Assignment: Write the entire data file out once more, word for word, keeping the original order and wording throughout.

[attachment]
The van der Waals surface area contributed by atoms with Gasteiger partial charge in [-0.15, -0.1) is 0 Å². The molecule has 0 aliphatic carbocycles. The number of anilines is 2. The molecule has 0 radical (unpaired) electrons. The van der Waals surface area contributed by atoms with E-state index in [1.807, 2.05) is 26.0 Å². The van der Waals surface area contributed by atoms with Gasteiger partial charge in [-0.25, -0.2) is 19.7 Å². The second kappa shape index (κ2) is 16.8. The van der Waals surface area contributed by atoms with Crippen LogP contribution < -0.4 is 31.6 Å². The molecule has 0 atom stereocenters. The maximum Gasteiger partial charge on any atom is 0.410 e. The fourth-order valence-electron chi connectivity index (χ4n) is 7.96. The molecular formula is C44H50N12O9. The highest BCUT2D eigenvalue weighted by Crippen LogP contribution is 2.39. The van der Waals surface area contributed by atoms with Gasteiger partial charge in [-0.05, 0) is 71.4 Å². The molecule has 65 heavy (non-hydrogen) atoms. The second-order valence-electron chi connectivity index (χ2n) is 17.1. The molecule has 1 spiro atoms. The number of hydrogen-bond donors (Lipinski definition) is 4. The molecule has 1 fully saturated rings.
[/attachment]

The van der Waals surface area contributed by atoms with Gasteiger partial charge in [-0.15, -0.1) is 0 Å². The molecule has 0 aliphatic carbocycles. The number of anilines is 2. The molecule has 0 radical (unpaired) electrons. The van der Waals surface area contributed by atoms with E-state index in [1.807, 2.05) is 26.0 Å². The van der Waals surface area contributed by atoms with Gasteiger partial charge in [-0.25, -0.2) is 19.7 Å². The second kappa shape index (κ2) is 16.8. The van der Waals surface area contributed by atoms with Crippen LogP contribution < -0.4 is 31.6 Å². The molecule has 0 atom stereocenters. The maximum Gasteiger partial charge on any atom is 0.410 e. The fourth-order valence-electron chi connectivity index (χ4n) is 7.96. The molecular formula is C44H50N12O9. The highest BCUT2D eigenvalue weighted by Crippen LogP contribution is 2.39. The van der Waals surface area contributed by atoms with Gasteiger partial charge in [-0.05, 0) is 71.4 Å². The molecule has 65 heavy (non-hydrogen) atoms. The second-order valence-electron chi connectivity index (χ2n) is 17.1. The molecule has 1 spiro atoms. The number of hydrogen-bond donors (Lipinski definition) is 4. The molecule has 1 fully saturated rings.